But getting back to the thread’s topic, it seems silly and unfair to spite a development just because the developer will turn a profit. I mean, for the most part city building has been a for-profit venture for centuries.
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Old Posted Sep 16, 2018, 5:58 PM
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If it’s a cultural distaste for developers, why is it more pronounced among homeowners? There is evidence that homeownership is the primary predictor of opposition to development.

I think fundamentally it is risk aversion from homeowners that is the root cause of NIMBYism. Cultural attitudes can often follow economic interests.

I totally agree though that excessive regulation ironically breeds “bad” developers. And if NIMBYs really are motivated out of a desire to reduce developer profits, then a heavily-regulated industry where political influence plays a major role could actually lead to higher average developer profits. In a laissez-faire housing market developers would quickly compete away profits; but in a clout-based market connected or lucky developers will often experience windfall profits through economic rents.
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Old Posted Sep 16, 2018, 8:15 PM
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Quote:
Originally Posted by Khantilever View Post
If it’s a cultural distaste for developers, why is it more pronounced among homeowners? There is evidence that homeownership is the primary predictor of opposition to development...
Funny you should mention that, City Lab studied this and found, "White, older men who own homes will make up the majority of the audience at any public meeting on housing or zoning..."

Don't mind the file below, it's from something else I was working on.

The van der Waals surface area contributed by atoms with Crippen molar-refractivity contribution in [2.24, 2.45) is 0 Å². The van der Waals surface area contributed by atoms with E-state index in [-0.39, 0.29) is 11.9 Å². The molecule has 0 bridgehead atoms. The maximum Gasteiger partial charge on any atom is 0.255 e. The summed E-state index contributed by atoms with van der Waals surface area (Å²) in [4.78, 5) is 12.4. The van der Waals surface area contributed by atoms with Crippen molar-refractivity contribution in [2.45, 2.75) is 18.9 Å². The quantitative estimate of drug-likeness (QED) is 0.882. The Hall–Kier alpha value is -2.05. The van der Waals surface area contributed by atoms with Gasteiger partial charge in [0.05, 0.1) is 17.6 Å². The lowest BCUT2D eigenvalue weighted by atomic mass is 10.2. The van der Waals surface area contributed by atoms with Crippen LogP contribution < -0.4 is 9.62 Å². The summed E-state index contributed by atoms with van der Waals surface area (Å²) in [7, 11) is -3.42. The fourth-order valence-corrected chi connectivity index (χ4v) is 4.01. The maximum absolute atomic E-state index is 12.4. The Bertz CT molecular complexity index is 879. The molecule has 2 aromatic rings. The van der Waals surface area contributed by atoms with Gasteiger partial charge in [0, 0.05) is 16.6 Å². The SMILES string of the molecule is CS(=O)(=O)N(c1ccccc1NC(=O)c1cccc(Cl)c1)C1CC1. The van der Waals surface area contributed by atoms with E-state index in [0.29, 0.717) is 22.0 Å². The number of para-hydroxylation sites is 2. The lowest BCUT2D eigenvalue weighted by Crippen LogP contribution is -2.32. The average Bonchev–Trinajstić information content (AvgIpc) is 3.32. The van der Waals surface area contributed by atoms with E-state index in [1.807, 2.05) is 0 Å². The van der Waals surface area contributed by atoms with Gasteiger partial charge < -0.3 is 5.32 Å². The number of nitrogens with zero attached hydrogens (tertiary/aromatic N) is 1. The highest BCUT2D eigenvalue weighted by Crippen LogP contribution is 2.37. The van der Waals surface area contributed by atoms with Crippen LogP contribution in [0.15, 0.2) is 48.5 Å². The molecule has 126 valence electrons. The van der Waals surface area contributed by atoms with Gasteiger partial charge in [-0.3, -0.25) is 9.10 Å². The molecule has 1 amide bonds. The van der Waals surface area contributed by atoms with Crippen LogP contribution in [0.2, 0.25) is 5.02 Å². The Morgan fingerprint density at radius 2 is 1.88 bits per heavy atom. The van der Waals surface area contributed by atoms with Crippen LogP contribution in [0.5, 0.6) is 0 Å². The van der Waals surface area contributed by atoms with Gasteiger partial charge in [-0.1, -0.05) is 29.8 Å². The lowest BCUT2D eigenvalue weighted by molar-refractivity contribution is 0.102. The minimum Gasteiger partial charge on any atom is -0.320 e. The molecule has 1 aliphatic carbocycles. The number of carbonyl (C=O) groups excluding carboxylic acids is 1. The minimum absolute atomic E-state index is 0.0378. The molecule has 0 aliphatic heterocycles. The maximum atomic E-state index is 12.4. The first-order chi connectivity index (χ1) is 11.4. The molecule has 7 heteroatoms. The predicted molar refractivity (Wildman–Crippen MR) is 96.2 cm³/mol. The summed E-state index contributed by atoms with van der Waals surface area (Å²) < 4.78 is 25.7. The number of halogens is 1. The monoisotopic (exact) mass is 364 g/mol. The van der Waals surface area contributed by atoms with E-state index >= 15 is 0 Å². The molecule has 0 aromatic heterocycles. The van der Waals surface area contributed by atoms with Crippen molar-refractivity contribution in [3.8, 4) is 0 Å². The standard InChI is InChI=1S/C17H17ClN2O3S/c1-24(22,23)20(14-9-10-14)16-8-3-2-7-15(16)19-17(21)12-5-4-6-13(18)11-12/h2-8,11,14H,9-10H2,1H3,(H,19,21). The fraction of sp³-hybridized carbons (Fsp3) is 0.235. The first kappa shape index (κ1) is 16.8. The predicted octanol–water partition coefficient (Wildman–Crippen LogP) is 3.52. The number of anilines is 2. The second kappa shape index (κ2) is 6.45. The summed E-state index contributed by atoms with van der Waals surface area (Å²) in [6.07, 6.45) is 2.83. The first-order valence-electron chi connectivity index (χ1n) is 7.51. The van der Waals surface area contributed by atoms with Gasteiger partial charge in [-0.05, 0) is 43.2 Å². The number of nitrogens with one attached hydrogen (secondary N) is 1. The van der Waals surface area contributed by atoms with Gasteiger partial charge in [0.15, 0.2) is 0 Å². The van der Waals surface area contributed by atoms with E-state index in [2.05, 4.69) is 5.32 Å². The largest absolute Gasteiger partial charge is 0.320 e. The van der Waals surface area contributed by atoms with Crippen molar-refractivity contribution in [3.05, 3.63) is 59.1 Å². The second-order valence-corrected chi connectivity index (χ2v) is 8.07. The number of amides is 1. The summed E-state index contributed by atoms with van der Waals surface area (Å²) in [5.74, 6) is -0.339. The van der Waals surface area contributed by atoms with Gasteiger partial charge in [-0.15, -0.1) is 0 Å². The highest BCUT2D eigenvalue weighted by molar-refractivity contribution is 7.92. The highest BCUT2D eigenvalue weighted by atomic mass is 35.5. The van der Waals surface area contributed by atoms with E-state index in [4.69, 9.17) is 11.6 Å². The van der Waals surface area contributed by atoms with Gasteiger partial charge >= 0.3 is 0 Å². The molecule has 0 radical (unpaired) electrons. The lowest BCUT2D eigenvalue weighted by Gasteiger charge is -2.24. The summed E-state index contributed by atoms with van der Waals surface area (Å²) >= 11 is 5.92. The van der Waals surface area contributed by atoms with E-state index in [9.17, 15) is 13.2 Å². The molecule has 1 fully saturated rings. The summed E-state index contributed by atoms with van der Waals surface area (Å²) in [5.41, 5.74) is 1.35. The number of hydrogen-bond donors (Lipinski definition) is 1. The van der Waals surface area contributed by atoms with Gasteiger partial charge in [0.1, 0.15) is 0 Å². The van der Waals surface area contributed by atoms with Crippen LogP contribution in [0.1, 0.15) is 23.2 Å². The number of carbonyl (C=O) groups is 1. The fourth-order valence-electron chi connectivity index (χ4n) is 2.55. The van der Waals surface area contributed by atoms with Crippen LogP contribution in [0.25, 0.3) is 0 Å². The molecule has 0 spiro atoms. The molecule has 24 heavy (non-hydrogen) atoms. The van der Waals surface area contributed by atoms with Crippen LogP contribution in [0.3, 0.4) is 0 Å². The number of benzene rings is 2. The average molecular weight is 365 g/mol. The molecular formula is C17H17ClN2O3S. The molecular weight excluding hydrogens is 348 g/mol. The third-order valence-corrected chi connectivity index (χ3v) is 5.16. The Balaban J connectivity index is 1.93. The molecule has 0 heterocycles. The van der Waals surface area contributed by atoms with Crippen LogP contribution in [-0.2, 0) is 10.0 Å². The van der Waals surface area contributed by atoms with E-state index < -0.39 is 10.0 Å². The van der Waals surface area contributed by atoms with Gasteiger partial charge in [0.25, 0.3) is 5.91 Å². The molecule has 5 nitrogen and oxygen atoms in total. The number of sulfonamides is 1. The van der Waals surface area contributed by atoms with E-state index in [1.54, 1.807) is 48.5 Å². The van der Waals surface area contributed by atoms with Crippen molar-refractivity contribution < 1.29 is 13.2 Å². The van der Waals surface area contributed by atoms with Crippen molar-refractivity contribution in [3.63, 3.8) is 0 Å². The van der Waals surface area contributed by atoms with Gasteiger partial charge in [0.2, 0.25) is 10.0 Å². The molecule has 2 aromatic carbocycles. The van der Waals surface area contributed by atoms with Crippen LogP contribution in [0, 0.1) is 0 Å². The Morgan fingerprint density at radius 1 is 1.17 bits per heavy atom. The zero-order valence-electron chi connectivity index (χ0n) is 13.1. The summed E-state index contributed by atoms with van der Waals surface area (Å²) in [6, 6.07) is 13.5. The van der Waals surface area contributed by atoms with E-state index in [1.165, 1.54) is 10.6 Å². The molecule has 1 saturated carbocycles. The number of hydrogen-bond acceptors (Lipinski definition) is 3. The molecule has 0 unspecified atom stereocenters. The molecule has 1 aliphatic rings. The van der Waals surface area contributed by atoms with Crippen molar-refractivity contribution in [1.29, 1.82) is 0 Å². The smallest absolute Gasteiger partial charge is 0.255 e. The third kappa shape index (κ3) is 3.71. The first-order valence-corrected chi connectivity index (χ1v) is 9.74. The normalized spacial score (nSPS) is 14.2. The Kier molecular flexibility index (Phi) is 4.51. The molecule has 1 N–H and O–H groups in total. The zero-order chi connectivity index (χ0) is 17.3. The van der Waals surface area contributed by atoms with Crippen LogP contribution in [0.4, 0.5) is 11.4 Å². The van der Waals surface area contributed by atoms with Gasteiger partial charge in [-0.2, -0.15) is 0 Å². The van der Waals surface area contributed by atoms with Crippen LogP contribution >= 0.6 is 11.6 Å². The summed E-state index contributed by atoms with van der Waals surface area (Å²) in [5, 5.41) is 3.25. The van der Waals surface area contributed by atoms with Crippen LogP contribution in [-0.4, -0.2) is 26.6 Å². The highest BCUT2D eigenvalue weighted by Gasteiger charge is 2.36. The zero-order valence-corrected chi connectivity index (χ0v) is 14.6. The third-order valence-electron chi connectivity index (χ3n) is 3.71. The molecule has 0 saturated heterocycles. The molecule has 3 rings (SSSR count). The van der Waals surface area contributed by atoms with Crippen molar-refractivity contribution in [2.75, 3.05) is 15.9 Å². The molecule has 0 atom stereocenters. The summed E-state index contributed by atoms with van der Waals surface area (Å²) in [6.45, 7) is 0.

Basically boils down to, f you I got mine.
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Old Posted Sep 16, 2018, 8:35 PM
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Originally Posted by M II A II R II K View Post
[SIZE="5"]If it gets easier to build three- or four-story condo buildings, mom-and-pop developers could find it more feasible to enter the housing market. And everyone loves moms and pops.
That's actually not true, at least in San Francisco. Here we have a whole genre of multifamily construction (hardly any single family is being built by anyone) called the "Richmond Special" which is synonymous for low end midrise apartments built by a group of Irish-American families of builders who grew up together in the city's Richmond District and initially focused their attention there but more recently built infill all over town. To a fair number of folks the term is an epithet.
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Old Posted Sep 17, 2018, 12:46 PM
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Originally Posted by yankeesfan1000 View Post
Funny you should mention that, City Lab studied this and found, "White, older men who own homes will make up the majority of the audience at any public meeting on housing or zoning..."

Basically boils down to, f you I got mine.
Ive watched city council meetings from all over, and it seems older white people(usually liberal) seem to be the main audience and members of almost all of the meetings ive seen. They have more time on their hands, of course, so it makes sense.
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Old Posted Sep 17, 2018, 1:22 PM
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Quote:
Originally Posted by Khantilever View Post
If it’s a cultural distaste for developers, why is it more pronounced among homeowners? There is evidence that homeownership is the primary predictor of opposition to development.

I think fundamentally it is risk aversion from homeowners that is the root cause of NIMBYism. Cultural attitudes can often follow economic interests.